10 year old bilberry wine

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plato25

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Hi all

A newbie on year. My first post is a massive compliment to CJJ Berry.

It concerns a batch of Bilberry wine I made in 1971, yes 1971. A 30 bottle batch from dried bilberries. .

I went to work aboard about 6 months later and left behind about 12 bottles

At the time I was a regular visitor to my local off licence where I always bought recommended red French chateaux bottled wines. I see some of those same wines selling now for around £120-£150 a bottle.

In 1982 my brother came to stay for a few days. He brought with him a couple of bottles of my bilberry wine.

We opened this 11 year old wine and we enjoyed it over dinner. It was the best wine I have ever drunk. My brother agreed. It was superb - in the current £150 class. I was astonished

Has anyone else managed to keep a home made wine for 10+ years. If so what was it like? It’s quite difficult to keep for 10 years!

My massive compliments to CJJ Berry for getting me interested in winemaking. I have just returned to winemaking in the last 6 months starting with (now expensive) bilberry wine made from dried bilberries. Patience is going to be needed I think!
 

BigDaveK

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Wow!
I've only been at this for a little over a year so I certainly don't have anything that old. But I'm having great fun!
I don't think CJJ Berry is as well known here as he is in the UK. I believe I have 3 of his books and find them totally enjoyable.
I recently made a wine with red cabbage, not a common ingredient.😄 It started as something vile and horrible with a nice color but - with time - has actually become delightful! Experiencing amazing transformations afforded by time (and patience) makes the journey even more enjoyable.
 

ChuckD

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Welcome to WMT. I’m too new at this to have wines aged that long. I do have some wines in bulk for more than a year now and I’m making more so the supply is building.
 

TechAdmin

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Welcome to the forum and welcome back to winemaking!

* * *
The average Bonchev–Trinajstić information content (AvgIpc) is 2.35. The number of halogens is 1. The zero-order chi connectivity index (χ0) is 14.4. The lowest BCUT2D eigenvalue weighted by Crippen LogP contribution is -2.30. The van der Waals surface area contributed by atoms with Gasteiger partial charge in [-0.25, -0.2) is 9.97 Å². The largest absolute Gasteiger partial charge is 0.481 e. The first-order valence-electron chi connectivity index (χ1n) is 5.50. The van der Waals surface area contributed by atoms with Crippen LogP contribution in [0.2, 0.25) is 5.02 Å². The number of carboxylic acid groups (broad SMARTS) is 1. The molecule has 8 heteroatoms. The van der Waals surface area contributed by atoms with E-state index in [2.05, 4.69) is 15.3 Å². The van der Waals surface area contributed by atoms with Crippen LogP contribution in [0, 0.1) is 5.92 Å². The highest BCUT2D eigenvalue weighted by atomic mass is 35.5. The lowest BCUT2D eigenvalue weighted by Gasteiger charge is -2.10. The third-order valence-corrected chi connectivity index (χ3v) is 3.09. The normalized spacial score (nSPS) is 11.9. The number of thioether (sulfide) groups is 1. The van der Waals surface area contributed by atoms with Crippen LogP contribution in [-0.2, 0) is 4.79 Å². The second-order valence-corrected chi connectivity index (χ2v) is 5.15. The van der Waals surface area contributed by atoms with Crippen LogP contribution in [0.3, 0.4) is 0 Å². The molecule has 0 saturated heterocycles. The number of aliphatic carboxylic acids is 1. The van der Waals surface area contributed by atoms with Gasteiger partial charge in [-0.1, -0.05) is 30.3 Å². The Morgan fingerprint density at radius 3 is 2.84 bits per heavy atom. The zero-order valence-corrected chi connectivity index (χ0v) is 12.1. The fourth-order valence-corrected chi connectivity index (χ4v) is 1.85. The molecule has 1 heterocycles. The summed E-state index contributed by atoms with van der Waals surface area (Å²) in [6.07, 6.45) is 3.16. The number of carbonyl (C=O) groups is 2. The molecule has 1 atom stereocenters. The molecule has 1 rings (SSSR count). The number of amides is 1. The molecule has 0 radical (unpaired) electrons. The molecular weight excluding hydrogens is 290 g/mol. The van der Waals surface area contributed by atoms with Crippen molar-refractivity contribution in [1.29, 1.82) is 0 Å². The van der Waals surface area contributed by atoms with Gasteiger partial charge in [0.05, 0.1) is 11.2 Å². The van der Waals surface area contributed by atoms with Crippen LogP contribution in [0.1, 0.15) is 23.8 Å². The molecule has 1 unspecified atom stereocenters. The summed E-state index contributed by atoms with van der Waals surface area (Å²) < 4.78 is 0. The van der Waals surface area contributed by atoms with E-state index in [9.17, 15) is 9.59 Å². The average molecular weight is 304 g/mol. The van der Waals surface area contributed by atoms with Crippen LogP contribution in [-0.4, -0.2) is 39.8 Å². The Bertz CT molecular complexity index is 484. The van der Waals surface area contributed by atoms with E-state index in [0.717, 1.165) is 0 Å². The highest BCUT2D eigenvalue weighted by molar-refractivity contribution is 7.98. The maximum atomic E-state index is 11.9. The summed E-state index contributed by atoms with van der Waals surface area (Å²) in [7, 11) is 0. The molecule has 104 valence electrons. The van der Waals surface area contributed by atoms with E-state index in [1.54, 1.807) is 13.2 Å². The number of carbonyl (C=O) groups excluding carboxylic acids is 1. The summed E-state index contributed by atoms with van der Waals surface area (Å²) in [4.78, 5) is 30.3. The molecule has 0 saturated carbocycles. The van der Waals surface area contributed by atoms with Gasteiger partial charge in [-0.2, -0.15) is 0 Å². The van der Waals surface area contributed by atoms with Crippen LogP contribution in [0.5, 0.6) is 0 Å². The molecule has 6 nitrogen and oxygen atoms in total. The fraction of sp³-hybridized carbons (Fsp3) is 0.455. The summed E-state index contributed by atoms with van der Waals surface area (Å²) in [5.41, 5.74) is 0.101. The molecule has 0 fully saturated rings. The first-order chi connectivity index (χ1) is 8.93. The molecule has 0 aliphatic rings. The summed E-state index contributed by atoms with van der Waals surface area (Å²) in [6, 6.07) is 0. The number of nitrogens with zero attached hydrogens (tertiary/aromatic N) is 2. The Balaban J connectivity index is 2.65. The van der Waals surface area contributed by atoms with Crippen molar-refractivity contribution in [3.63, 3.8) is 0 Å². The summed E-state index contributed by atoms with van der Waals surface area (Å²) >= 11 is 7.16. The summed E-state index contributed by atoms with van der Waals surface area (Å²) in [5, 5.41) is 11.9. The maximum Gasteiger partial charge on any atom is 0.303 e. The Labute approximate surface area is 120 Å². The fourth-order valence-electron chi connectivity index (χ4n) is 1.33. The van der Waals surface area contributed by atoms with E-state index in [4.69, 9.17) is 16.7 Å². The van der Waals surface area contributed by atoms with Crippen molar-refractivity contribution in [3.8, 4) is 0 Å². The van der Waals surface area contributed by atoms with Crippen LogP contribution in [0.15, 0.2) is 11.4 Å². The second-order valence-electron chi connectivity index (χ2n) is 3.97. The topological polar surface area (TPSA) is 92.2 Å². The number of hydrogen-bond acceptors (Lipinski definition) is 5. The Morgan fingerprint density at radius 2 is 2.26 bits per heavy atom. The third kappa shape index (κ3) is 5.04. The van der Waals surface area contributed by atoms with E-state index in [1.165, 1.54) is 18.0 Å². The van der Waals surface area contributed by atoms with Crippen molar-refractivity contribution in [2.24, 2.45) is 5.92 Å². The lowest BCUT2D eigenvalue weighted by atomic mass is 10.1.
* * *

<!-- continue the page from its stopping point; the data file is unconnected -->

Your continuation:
plato25

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Welcome to WMT. I’m too new at this to have wines aged that long. I do have some wines in bulk for more than a year now and I’m making more so the supply is building.
Thx. Good to be starting wine making again. The bilberry wine only lasted because I was working abroad for a few years.

What surprised most was that it was even drinkable let alone outstanding after ten years. Nothing special was done when making it. I just followed CJJB’s bulk bilberry recipe.
 

Vinobeau

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My oldest is a 1976 Beaujolais. It was and still is terrible! It was the first wine to age in my brand new barrel. Thru the years, I've used a bottle now and then for cooking and lately I've used a bottle along with a bottle of $3 Epic Vodka for my Nocino. Subsequent wines that were in the barrel were fine.
 

plato25

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My oldest is a 1976 Beaujolais. It was and still is terrible! It was the first wine to age in my brand new barrel. Thru the years, I've used a bottle now and then for cooking and lately I've used a bottle along with a bottle of $3 Epic Vodka for my Nocino. Subsequent wines that were in the barrel were fine.
So it looks as if you 2nd barrel onwards will be OK, maybe even great with patience!